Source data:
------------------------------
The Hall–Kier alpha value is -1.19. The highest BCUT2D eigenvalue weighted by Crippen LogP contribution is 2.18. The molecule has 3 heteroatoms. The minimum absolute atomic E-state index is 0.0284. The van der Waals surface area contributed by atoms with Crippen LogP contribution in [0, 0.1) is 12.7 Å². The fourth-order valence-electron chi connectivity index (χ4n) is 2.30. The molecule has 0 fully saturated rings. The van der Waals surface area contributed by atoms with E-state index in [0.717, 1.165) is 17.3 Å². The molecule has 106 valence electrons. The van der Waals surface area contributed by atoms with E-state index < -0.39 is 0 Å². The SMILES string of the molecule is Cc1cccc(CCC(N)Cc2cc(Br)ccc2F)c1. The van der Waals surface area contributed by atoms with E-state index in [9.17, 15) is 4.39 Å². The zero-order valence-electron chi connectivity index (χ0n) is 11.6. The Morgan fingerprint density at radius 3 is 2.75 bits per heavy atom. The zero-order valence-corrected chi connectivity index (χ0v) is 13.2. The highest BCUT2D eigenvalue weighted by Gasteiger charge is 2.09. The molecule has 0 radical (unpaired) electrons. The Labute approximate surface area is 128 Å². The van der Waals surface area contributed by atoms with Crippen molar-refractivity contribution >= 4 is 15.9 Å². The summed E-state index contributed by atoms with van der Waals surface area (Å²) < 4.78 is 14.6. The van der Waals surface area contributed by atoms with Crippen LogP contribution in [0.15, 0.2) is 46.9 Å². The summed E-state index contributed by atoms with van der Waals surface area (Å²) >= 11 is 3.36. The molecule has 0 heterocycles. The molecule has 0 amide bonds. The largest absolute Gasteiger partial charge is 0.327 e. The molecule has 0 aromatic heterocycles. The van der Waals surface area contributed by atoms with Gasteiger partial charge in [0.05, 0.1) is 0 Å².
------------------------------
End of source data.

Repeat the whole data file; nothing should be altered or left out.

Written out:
The Hall–Kier alpha value is -1.19. The highest BCUT2D eigenvalue weighted by Crippen LogP contribution is 2.18. The molecule has 3 heteroatoms. The minimum absolute atomic E-state index is 0.0284. The van der Waals surface area contributed by atoms with Crippen LogP contribution in [0, 0.1) is 12.7 Å². The fourth-order valence-electron chi connectivity index (χ4n) is 2.30. The molecule has 0 fully saturated rings. The van der Waals surface area contributed by atoms with E-state index in [0.717, 1.165) is 17.3 Å². The molecule has 106 valence electrons. The van der Waals surface area contributed by atoms with E-state index < -0.39 is 0 Å². The SMILES string of the molecule is Cc1cccc(CCC(N)Cc2cc(Br)ccc2F)c1. The van der Waals surface area contributed by atoms with E-state index in [9.17, 15) is 4.39 Å². The zero-order valence-electron chi connectivity index (χ0n) is 11.6. The Morgan fingerprint density at radius 3 is 2.75 bits per heavy atom. The zero-order valence-corrected chi connectivity index (χ0v) is 13.2. The highest BCUT2D eigenvalue weighted by Gasteiger charge is 2.09. The molecule has 0 radical (unpaired) electrons. The Labute approximate surface area is 128 Å². The van der Waals surface area contributed by atoms with Crippen molar-refractivity contribution >= 4 is 15.9 Å². The summed E-state index contributed by atoms with van der Waals surface area (Å²) < 4.78 is 14.6. The van der Waals surface area contributed by atoms with Crippen LogP contribution in [0.15, 0.2) is 46.9 Å². The summed E-state index contributed by atoms with van der Waals surface area (Å²) >= 11 is 3.36. The molecule has 0 heterocycles. The molecule has 0 amide bonds. The largest absolute Gasteiger partial charge is 0.327 e. The molecule has 0 aromatic heterocycles. The van der Waals surface area contributed by atoms with Gasteiger partial charge in [0.05, 0.1) is 0 Å².